Comparative Analysis of Machine Learning Approaches to Classify Tumor Mutation Burden in Lung Adenocarcinoma Using Histopathology Images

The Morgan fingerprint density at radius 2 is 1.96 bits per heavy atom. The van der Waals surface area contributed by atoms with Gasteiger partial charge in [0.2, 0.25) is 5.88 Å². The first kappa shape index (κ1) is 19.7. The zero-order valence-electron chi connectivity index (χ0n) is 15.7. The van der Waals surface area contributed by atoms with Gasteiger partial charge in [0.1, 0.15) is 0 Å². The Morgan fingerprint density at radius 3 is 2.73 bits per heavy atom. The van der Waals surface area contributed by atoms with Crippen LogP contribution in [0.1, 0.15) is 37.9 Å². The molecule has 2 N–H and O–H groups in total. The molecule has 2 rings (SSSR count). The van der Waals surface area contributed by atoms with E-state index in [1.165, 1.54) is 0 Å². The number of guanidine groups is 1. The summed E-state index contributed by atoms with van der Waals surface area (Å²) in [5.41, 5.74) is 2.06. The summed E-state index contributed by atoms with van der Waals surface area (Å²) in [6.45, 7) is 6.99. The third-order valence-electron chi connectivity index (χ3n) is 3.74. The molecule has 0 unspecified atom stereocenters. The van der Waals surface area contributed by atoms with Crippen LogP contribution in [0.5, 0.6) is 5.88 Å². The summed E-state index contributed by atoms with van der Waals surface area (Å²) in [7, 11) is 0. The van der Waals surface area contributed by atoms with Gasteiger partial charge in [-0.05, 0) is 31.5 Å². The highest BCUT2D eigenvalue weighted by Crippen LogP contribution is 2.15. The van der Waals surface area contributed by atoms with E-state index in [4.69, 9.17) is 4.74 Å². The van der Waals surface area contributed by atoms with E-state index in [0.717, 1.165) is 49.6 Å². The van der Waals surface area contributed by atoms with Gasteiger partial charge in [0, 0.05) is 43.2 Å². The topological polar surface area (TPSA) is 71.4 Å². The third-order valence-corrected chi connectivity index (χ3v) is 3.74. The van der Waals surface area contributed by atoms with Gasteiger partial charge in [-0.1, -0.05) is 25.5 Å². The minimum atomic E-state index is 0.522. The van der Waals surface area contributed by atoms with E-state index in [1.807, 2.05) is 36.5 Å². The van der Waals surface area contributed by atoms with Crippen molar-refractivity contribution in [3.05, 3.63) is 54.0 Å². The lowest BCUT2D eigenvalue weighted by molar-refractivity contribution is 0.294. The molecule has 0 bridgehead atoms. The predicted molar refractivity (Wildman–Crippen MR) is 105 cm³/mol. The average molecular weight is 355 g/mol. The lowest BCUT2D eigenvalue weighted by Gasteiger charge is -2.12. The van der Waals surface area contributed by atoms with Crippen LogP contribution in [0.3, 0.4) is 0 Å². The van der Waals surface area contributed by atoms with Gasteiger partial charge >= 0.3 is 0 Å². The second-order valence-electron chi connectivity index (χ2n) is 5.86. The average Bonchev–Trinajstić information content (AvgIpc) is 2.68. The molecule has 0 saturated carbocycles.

Both histologic subtypes and tumor mutation burden (TMB) represent important biomarkers in lung cancer, with implications for patient prognosis and treatment decisions. Typically, TMB is evaluated by comprehensive genomic profiling but this requires use of finite tissue specimens and costly, time-consuming laboratory processes. Histologic subtype classification represents an established component of lung adenocarcinoma histopathology, but can be challenging and is associated with substantial inter-pathologist variability. Here we developed a deep learning system to both classify histologic patterns in lung adenocarcinoma and predict TMB status using de-identified Hematoxylin and Eosin (H&E) stained whole slide images. We first trained a convolutional neural network to map histologic features across whole slide images of lung cancer resection specimens. On evaluation using an external data source, this model achieved patch-level area under the receiver operating characteristic curve (AUC) of 0.78–0.98 across nine histologic features. We then integrated the output of this model with clinico-demographic data to develop an interpretable model for TMB classification. The resulting end-to-end system was evaluated on 172 held out cases from TCGA, achieving an AUC of 0.71 (95% CI 0.63–0.80). The benefit of using histologic features in predicting TMB is highlighted by the significant improvement this approach offers over using the clinical features alone (AUC of 0.63 [95% CI 0.53–0.72], p = 0.002). Furthermore, we found that our histologic subtype-based approach achieved performance similar to that of a weakly supervised approach (AUC of 0.72 [95% CI 0.64–0.80]). Together these results underscore that incorporating histologic patterns in biomarker prediction for lung cancer provides informative signals, and that interpretable approaches utilizing these patterns perform comparably with less interpretable, weakly supervised approaches.